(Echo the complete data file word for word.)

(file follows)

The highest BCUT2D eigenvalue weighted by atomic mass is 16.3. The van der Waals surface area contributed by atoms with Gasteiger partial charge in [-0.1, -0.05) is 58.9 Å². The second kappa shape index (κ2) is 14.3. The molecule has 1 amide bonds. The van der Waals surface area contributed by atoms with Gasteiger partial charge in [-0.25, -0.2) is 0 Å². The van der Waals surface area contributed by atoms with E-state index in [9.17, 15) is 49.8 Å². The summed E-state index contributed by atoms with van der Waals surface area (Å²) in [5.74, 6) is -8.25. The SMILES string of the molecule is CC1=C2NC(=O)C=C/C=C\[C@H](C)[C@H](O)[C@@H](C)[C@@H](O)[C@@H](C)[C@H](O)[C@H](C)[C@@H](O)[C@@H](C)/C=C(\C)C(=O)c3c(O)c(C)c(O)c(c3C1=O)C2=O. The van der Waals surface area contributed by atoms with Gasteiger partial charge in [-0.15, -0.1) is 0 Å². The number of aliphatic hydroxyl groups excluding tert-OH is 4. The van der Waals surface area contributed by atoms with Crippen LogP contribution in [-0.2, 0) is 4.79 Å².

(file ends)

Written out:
The highest BCUT2D eigenvalue weighted by atomic mass is 16.3. The van der Waals surface area contributed by atoms with Gasteiger partial charge in [-0.1, -0.05) is 58.9 Å². The second kappa shape index (κ2) is 14.3. The molecule has 1 amide bonds. The van der Waals surface area contributed by atoms with Gasteiger partial charge in [-0.25, -0.2) is 0 Å². The van der Waals surface area contributed by atoms with E-state index in [9.17, 15) is 49.8 Å². The summed E-state index contributed by atoms with van der Waals surface area (Å²) in [5.74, 6) is -8.25. The SMILES string of the molecule is CC1=C2NC(=O)C=C/C=C\[C@H](C)[C@H](O)[C@@H](C)[C@@H](O)[C@@H](C)[C@H](O)[C@H](C)[C@@H](O)[C@@H](C)/C=C(\C)C(=O)c3c(O)c(C)c(O)c(c3C1=O)C2=O. The van der Waals surface area contributed by atoms with Gasteiger partial charge in [-0.15, -0.1) is 0 Å². The number of aliphatic hydroxyl groups excluding tert-OH is 4. The van der Waals surface area contributed by atoms with Crippen LogP contribution in [-0.2, 0) is 4.79 Å².